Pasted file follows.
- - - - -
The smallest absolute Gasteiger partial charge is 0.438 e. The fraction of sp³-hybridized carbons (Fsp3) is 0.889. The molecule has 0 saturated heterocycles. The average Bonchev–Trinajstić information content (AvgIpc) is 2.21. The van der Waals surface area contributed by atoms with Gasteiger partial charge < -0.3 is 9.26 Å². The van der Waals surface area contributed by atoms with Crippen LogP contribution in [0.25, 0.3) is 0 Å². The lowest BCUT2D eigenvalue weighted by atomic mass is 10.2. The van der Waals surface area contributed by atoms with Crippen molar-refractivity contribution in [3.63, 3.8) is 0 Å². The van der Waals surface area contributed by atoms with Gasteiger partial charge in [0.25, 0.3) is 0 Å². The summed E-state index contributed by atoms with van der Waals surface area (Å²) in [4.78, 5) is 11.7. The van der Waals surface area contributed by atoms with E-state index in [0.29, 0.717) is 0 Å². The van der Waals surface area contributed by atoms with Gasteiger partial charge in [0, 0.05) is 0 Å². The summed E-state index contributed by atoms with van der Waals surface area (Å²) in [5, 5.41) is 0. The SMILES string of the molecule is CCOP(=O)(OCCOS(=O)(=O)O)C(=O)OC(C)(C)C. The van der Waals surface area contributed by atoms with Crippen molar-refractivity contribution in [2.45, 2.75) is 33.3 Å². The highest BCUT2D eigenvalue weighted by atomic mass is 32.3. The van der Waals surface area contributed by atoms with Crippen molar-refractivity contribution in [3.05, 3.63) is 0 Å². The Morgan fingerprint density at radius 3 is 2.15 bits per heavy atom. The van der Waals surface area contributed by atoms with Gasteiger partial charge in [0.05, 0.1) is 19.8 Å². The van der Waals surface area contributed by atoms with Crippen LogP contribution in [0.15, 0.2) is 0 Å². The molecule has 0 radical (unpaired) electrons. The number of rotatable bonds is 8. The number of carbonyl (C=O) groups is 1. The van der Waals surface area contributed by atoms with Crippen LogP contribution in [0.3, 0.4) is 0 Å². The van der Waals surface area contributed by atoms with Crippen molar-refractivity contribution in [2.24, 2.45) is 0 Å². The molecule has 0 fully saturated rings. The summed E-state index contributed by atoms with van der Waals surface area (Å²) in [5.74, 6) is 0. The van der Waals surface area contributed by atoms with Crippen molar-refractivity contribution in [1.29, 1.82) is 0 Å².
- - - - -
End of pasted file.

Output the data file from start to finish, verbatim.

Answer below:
The smallest absolute Gasteiger partial charge is 0.438 e. The fraction of sp³-hybridized carbons (Fsp3) is 0.889. The molecule has 0 saturated heterocycles. The average Bonchev–Trinajstić information content (AvgIpc) is 2.21. The van der Waals surface area contributed by atoms with Gasteiger partial charge < -0.3 is 9.26 Å². The van der Waals surface area contributed by atoms with Crippen LogP contribution in [0.25, 0.3) is 0 Å². The lowest BCUT2D eigenvalue weighted by atomic mass is 10.2. The van der Waals surface area contributed by atoms with Crippen molar-refractivity contribution in [3.63, 3.8) is 0 Å². The van der Waals surface area contributed by atoms with Gasteiger partial charge in [0.25, 0.3) is 0 Å². The summed E-state index contributed by atoms with van der Waals surface area (Å²) in [4.78, 5) is 11.7. The van der Waals surface area contributed by atoms with E-state index in [0.29, 0.717) is 0 Å². The van der Waals surface area contributed by atoms with Gasteiger partial charge in [0, 0.05) is 0 Å². The summed E-state index contributed by atoms with van der Waals surface area (Å²) in [5, 5.41) is 0. The SMILES string of the molecule is CCOP(=O)(OCCOS(=O)(=O)O)C(=O)OC(C)(C)C. The van der Waals surface area contributed by atoms with Crippen molar-refractivity contribution in [2.45, 2.75) is 33.3 Å². The highest BCUT2D eigenvalue weighted by atomic mass is 32.3. The van der Waals surface area contributed by atoms with Crippen molar-refractivity contribution in [3.05, 3.63) is 0 Å². The Morgan fingerprint density at radius 3 is 2.15 bits per heavy atom. The van der Waals surface area contributed by atoms with Gasteiger partial charge in [0.05, 0.1) is 19.8 Å². The van der Waals surface area contributed by atoms with Crippen LogP contribution in [0.15, 0.2) is 0 Å². The molecule has 0 radical (unpaired) electrons. The number of rotatable bonds is 8. The number of carbonyl (C=O) groups is 1. The van der Waals surface area contributed by atoms with Crippen LogP contribution in [0.3, 0.4) is 0 Å². The van der Waals surface area contributed by atoms with Crippen molar-refractivity contribution in [2.24, 2.45) is 0 Å². The molecule has 0 fully saturated rings. The summed E-state index contributed by atoms with van der Waals surface area (Å²) in [5.74, 6) is 0. The van der Waals surface area contributed by atoms with Crippen molar-refractivity contribution in [1.29, 1.82) is 0 Å².